How Easily Tweaked Are You?

I had an interesting social media exchange recently with a snowflake. I had actually written a positive post about an interview with Camille Paglia, the outspoken and controversial lesbian, feminist writer and critic. But apparently, I made the grave mistake of using a link to the interview from the conservative Drudge Report. A not-so-conservative reader quickly responded that she wanted to read my post but wouldn’t because she just couldn’t get past the fact that it was a Drudge link. Then she went into a rant about how essentially all conservative sources were corrupt and evil.

One of my social media followers responded to her that Drudge links a wide range of sources that cover the entire political spectrum. So she should at least read the article before criticizing where I found it.

But that was too much. Apparently the suggestion she should actually read the article before criticizing it was an attack on her personal character. That set off another round of critical posts.

The bottom line is that she was tweaked simply because she didn’t like where I found the article. It wasn’t significant for her to actually read it, it was only significant that it was posted by a conservative site – which apparently made it evil. The great irony was that it was an article about a lesbian, feminist writer and critic who’s ideas are miles away from being a conservative, and she would have probably agreed with it.

Rather than defending the issues, we’re rapidly developing a generation who feels that being offended is the only argument they need. We see it on college campuses on a regular basis. Just being offended is all it takes to stage protests, shout down speakers, and silence debate.

It’s not about the quality of the argument anymore, it’s about the depth of the outrage. Don’t succumb to the fashion. Have principles, and have a good argument.

Because people with real ideas aren’t easily tweaked.

Please note: I reserve the right to delete comments that are offensive or off-topic.

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  • Nathan Jones

    Could it be that with logical support for their arguments nonexistent, all they have left for defense is outrage?

    • Good point. If it’s all they have, then it’s all they have…

  • Ron_Sellers

    We are in a post-truth society. I recently ran across a Facebook post attributing a really stupid quote to liberal congressperson Maxine Waters. When I pointed out that she had never said what was claimed (it was from a spoof site), I was basically told that she’s such an idiot it didn’t matter whether this particular quote was a complete lie or not – it sounds like something she would say, so that was all the justification needed for posting it. Whether or not it’s the truth doesn’t matter any more…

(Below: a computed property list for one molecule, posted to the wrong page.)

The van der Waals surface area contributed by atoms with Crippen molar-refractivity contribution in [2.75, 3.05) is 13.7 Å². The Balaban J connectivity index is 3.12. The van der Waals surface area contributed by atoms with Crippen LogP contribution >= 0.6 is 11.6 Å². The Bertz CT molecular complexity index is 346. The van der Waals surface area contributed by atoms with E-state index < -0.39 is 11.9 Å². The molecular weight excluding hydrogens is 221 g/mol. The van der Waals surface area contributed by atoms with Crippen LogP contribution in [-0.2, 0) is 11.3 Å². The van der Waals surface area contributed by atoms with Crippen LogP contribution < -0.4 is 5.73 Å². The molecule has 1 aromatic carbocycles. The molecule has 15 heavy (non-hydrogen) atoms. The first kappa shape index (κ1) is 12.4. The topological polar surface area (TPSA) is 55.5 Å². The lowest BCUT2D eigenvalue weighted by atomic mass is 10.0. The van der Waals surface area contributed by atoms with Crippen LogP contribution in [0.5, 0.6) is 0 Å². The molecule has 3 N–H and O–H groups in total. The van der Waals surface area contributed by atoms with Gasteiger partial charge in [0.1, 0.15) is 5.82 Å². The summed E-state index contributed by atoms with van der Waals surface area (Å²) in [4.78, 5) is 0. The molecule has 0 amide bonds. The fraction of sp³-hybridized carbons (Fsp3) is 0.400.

• Excellent example Ron. If it sounds right, it must be the truth… :-)

    • Icabod

      Had the same reaction when I showed that a conservative quote was fake. The reply was “Who cares if it’s true or not.”

      • Ron_Sellers

        Yep. That’s partly a by-product of our rush to “other-ness” today. Conservatives are just redneck morons. Liberals are just devil-worshipping America-haters. Evangelicals are just theocratic, misogynistic wing-nuts. And on and on. This morning I saw a post on FB about conservatives that they’re all “illiterate morons who stuggle to read the ingredients on a food package.” I was happy to point out that most of them would be able to spell “struggle” correctly, while the poster couldn’t…

  • “I may be wrong, but it feels right, so I’m right. You may be right, but it feels wrong, so you are wrong” – Dr. Wrongly Right.

  • This video nails this mindset:

    • Yep. That pretty much tells the story of much of higher education these days…

      • Richard J Fairhead

        I was quite amused by the video, and agreed with a lot of the message, even for 50 years ago. Pity the acting wasn’t very good.

        • Cecile Charles

          So, the acting hurt your feelings…

          • Cecile Charles

            Besides…when you see it in real time they aren’t acting.

  • Richard J Fairhead

    One of the words that I dislike is ‘snowflake’. For two reasons, firstly because it’s ambiguous, both so called conservatives and so called liberals both use that word against the other. Secondly because it’s unnecessarily derogatory. Whenever I read it, whether written by a conservative or a liberal, my instant reaction is to side with the ‘snowflake’… the underdog… the person being criticised for being too gentle.

    Having said that, I agree 100% with the rest of the article. We need better logical and spiritual arguments in a lot of the discussion. But over and above that we need to look for win-win solutions not win-lose ones. Don’t hear me saying we’re looking for win-win with the evil one, with the one who comes to kill, steal and destroy.

    However, all people are created in the image of God. All people have the spark of life inside. I have friends who have sat and shared with story of the Good Samaritan with Hezbollah. ( Let’s find win-win solutions that don’t tweak but rehabilitate and regenerate relationships.

    • Cecile Charles

      The term snowflake was first used to describe the ash from the burned Jewish bodies coming out of the oven smoke stacks. The connotation no matter who the term is used against is offensive when used as a curse.

  • Simon Dillon

    (With apologies to Sean Connery, David Mamet and Brian De Palma…)

    “Well isn’t that just like a snowflake. Bringing feelings to a facts fight…”